LYNN — With an adjoining door connecting their shops, sign painters Ted Kiley and Chrissy Lebel are young entrepreneurs continuing a Central Square business dating back to 1884, the year Joseph C. Lewis opened Lewis of Lynn Signs. Lewis retired in 1940, but the company operated for years at 54 Spring St. before moving to Mt. Vernon Street, where Gary Robinson carried on the Lewis of Lynn tradition and Ray Whittier ran Ray J. Whittier for Lettering in the adjoining shop.
Kiley is now Lewis of Lynn’s proprietor and Lebel runs the sign business that bears her name, Lebel Signs, in the space next door once occupied by Whittier.
“We’re both old souls, I guess,” Lebel said.
The Beechwood Estates sign on Boston Street and Casa Antigua sign on Oxford Street are examples of the signmakers’ work. Kiley spent part of last Friday painting a sign for Salem Country Club and crafting the sign’s ornamental post.
Lebel also works with paint and wood and her clients include Putnam Pantry. Like Kiley, she enjoys hand-lettering names onto commercial trucks and taking her brush and paint to the sides of boats to paint the vessel’s name.
The painters took separate but similar paths to their trades.
A Peabody native and resident, Lebel drew inspiration from graffiti to enroll in the now-closed Butera School of Art in Boston.
“When I got out of school, I did layout work on computers. It was boring,” she said.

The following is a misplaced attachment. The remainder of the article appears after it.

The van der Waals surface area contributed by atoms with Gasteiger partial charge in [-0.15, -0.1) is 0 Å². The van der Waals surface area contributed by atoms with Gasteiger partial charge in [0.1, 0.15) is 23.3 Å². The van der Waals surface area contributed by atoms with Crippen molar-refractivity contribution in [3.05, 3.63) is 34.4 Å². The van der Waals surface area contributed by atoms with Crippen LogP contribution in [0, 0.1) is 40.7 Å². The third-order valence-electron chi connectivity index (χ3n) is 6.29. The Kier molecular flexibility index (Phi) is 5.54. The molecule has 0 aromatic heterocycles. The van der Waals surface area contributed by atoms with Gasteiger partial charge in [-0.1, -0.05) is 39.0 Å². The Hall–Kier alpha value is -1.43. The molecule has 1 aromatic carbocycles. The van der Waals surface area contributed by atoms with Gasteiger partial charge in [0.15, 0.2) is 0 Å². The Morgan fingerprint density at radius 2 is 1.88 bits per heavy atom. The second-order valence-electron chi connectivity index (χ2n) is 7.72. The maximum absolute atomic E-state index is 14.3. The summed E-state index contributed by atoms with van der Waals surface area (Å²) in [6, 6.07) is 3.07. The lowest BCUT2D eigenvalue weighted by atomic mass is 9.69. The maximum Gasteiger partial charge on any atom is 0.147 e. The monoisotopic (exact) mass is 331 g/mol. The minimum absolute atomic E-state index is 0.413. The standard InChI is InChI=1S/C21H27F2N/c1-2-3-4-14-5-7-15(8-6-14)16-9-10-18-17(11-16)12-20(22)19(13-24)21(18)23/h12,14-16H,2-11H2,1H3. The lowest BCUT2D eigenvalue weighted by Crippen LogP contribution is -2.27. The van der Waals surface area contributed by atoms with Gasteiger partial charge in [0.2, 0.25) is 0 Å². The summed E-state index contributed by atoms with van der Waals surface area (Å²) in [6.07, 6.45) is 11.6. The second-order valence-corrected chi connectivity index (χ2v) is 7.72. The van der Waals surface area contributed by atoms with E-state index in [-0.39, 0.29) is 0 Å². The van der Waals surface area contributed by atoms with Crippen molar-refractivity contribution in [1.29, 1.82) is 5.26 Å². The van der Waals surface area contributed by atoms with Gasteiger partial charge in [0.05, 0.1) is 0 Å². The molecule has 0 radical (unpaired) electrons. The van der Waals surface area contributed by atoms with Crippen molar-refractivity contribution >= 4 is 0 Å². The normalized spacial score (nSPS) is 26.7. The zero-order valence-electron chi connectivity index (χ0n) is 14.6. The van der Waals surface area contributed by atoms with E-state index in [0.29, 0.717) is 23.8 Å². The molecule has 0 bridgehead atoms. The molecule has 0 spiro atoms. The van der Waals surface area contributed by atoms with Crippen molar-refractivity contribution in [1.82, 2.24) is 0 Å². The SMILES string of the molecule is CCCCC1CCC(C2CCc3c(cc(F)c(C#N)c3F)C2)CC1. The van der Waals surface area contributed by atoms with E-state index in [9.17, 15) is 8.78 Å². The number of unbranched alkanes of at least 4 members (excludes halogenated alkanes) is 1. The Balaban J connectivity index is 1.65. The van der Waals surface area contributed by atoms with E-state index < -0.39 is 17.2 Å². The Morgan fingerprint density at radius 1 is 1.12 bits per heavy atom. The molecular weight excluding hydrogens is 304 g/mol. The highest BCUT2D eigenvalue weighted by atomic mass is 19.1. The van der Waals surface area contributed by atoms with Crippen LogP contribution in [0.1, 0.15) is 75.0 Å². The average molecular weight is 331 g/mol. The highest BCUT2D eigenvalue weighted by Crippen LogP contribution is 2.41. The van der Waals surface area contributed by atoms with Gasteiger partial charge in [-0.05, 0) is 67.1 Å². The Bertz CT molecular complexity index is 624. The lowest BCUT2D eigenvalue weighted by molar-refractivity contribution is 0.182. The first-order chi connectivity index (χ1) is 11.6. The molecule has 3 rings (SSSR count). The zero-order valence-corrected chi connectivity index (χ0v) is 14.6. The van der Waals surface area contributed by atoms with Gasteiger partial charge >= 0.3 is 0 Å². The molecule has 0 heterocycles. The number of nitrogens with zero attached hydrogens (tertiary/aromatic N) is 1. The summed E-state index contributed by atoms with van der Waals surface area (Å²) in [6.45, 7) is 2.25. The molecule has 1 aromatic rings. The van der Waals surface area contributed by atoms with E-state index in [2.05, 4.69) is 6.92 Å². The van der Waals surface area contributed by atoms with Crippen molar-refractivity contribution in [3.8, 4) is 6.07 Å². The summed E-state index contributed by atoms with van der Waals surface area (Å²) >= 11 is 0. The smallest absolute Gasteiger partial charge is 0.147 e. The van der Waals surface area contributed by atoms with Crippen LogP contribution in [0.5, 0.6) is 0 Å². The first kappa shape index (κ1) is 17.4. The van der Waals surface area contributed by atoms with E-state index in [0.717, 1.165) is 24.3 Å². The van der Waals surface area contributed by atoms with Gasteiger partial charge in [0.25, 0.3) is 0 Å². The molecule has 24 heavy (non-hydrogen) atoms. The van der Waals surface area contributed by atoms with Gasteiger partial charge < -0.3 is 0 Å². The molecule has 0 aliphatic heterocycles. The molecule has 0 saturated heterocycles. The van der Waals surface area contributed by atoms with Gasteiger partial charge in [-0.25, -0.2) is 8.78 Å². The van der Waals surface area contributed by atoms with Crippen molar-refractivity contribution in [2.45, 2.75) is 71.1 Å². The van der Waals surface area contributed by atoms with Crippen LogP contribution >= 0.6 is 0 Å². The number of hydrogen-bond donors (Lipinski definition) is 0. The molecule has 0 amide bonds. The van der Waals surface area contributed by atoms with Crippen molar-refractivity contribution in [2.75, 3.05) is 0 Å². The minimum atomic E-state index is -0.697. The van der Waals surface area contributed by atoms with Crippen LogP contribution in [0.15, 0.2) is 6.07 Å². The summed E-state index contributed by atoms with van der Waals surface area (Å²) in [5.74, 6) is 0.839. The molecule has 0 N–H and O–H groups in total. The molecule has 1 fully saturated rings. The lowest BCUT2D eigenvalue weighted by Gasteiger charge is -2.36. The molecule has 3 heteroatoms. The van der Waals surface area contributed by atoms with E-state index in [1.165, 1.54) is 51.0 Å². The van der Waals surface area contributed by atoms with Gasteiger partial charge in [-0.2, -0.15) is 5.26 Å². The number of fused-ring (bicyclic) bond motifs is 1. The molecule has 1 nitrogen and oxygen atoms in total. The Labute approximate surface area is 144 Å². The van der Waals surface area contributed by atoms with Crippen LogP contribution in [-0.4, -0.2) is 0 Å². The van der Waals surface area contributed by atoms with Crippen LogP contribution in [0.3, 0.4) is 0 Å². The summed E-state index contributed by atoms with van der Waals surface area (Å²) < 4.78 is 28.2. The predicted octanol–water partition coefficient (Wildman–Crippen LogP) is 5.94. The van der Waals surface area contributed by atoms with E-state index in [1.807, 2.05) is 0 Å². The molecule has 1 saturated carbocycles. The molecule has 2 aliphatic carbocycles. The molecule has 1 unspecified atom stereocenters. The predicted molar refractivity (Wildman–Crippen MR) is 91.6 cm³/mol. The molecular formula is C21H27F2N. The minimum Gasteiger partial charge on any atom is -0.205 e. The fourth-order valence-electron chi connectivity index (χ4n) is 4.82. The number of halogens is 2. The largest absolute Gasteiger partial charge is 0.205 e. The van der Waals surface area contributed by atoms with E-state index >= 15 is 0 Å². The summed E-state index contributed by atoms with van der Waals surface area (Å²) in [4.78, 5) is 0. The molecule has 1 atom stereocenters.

Kiley’s name came up in a conversation during one of her bartending shifts at the Four Winds and she met the Lewis of Lynn owner and spent an hour talking with Kiley about sign making.
“He said, ‘Do what you like to do,'” she said.
Lebel started sign painting in 2011 and moved to Mount Vernon Street three years ago. She said Kiley has been a mentor and helping hand on jobs she has undertaken.
“He’s a second set of eyes for me on a project,” she said.
Lynn native Kiley also attended Butera, and Salem State University. Like Lebel, he discovered he wanted to get out from behind a computer screen and into a shop ripe with the smell of sawdust and fresh paint.
Before buying Lewis of Lynn from Robinson in 2012, Kiley served an apprenticeship of sorts with Robinson and Whittier.
“I swept up, cleaned the bathrooms, and listened to Ray’s poetry,” he recalled.
Kiley and Lebel’s shops are confined but neatly-organized spaces with a tool-lined carpentry room and an old vault in Lebel’s shop harkening back to the days when the Registry of Motor Vehicles operated downtown. Joseph Lewis’ photo hangs framed on the wall of Kiley’s shop.
Although they build signs and carve posts in their shops, Lebel and Kiley are typically working at a client’s location or a marina, painting a sign or window or the side of a boat. Their more complicated projects can take months, but Lebel said hand-painted signs endure weather and time better than their plastic counterparts.
“It’s definitely a lost art,” said Kiley.
The pair draw inspiration from Lynn architecture and signs that have survived the decades.
“Lynn is great. You can walk around and see all the fine work that was done,” Lebel said.
Lebel is Kiley’s tenant but they run their own businesses and lend each other a helping hand when the opportunity arises. Lebel helped Kiley work on a mural for The Oceanview in Nahant and the pair share a paint “spray booth.”
“We help each other. She motivates me,” Kiley said.
The pair hire part-time employees and Kiley would like to pass on his skills, if the opportunity arose, to Lynn Vocational Technical Institute students.